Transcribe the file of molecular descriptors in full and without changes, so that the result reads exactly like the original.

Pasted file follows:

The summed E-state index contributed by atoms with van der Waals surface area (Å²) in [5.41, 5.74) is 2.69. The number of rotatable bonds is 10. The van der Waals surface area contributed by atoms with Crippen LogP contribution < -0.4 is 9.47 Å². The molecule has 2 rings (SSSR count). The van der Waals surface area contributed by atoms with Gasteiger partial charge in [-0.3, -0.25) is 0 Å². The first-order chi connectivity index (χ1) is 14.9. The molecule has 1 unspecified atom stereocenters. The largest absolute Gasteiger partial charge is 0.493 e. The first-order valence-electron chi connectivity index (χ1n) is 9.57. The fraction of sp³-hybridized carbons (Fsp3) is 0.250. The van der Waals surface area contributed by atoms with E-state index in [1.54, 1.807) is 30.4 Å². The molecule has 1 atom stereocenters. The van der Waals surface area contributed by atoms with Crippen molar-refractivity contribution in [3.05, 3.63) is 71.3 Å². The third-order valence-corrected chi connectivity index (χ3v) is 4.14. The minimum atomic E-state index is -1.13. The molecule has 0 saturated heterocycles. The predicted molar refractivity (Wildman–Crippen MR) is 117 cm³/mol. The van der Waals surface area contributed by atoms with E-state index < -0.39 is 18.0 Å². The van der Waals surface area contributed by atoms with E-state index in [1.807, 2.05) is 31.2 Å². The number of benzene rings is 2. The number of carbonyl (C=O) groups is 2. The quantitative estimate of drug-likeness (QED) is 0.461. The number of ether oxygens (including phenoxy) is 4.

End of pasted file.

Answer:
The summed E-state index contributed by atoms with van der Waals surface area (Å²) in [5.41, 5.74) is 2.69. The number of rotatable bonds is 10. The van der Waals surface area contributed by atoms with Crippen LogP contribution < -0.4 is 9.47 Å². The molecule has 2 rings (SSSR count). The van der Waals surface area contributed by atoms with Gasteiger partial charge in [-0.3, -0.25) is 0 Å². The first-order chi connectivity index (χ1) is 14.9. The molecule has 1 unspecified atom stereocenters. The largest absolute Gasteiger partial charge is 0.493 e. The first-order valence-electron chi connectivity index (χ1n) is 9.57. The fraction of sp³-hybridized carbons (Fsp3) is 0.250. The van der Waals surface area contributed by atoms with E-state index in [1.54, 1.807) is 30.4 Å². The molecule has 1 atom stereocenters. The van der Waals surface area contributed by atoms with Crippen molar-refractivity contribution in [3.05, 3.63) is 71.3 Å². The third-order valence-corrected chi connectivity index (χ3v) is 4.14. The minimum atomic E-state index is -1.13. The molecule has 0 saturated heterocycles. The predicted molar refractivity (Wildman–Crippen MR) is 117 cm³/mol. The van der Waals surface area contributed by atoms with E-state index < -0.39 is 18.0 Å². The van der Waals surface area contributed by atoms with E-state index in [1.807, 2.05) is 31.2 Å². The number of benzene rings is 2. The number of carbonyl (C=O) groups is 2. The quantitative estimate of drug-likeness (QED) is 0.461. The number of ether oxygens (including phenoxy) is 4.